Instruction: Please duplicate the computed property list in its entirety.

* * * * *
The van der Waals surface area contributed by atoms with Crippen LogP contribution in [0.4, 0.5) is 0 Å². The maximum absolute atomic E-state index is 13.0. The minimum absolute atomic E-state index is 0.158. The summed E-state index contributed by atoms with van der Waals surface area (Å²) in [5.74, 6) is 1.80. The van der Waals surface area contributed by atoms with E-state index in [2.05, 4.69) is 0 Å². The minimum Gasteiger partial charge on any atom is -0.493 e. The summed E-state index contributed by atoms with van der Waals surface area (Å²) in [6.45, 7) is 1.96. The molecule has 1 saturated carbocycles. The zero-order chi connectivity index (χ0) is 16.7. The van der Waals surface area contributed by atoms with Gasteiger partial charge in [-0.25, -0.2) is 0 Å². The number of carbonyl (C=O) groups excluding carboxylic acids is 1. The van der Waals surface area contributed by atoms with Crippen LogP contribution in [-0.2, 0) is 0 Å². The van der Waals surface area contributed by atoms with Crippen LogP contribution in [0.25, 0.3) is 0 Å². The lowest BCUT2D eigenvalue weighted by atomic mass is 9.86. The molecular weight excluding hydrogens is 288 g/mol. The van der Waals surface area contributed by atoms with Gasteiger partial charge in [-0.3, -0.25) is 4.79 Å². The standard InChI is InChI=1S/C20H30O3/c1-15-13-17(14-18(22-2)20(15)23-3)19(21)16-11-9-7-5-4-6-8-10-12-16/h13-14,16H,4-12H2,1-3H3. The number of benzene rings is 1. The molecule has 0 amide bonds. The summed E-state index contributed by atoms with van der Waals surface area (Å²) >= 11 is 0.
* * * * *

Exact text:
The van der Waals surface area contributed by atoms with Crippen LogP contribution in [0.4, 0.5) is 0 Å². The maximum absolute atomic E-state index is 13.0. The minimum absolute atomic E-state index is 0.158. The summed E-state index contributed by atoms with van der Waals surface area (Å²) in [5.74, 6) is 1.80. The van der Waals surface area contributed by atoms with E-state index in [2.05, 4.69) is 0 Å². The minimum Gasteiger partial charge on any atom is -0.493 e. The summed E-state index contributed by atoms with van der Waals surface area (Å²) in [6.45, 7) is 1.96. The molecule has 1 saturated carbocycles. The zero-order chi connectivity index (χ0) is 16.7. The van der Waals surface area contributed by atoms with Gasteiger partial charge in [-0.25, -0.2) is 0 Å². The number of carbonyl (C=O) groups excluding carboxylic acids is 1. The van der Waals surface area contributed by atoms with Crippen LogP contribution in [-0.2, 0) is 0 Å². The van der Waals surface area contributed by atoms with Crippen LogP contribution in [0.25, 0.3) is 0 Å². The lowest BCUT2D eigenvalue weighted by atomic mass is 9.86. The molecular weight excluding hydrogens is 288 g/mol. The van der Waals surface area contributed by atoms with Gasteiger partial charge in [-0.3, -0.25) is 4.79 Å². The standard InChI is InChI=1S/C20H30O3/c1-15-13-17(14-18(22-2)20(15)23-3)19(21)16-11-9-7-5-4-6-8-10-12-16/h13-14,16H,4-12H2,1-3H3. The number of benzene rings is 1. The molecule has 0 amide bonds. The summed E-state index contributed by atoms with van der Waals surface area (Å²) >= 11 is 0.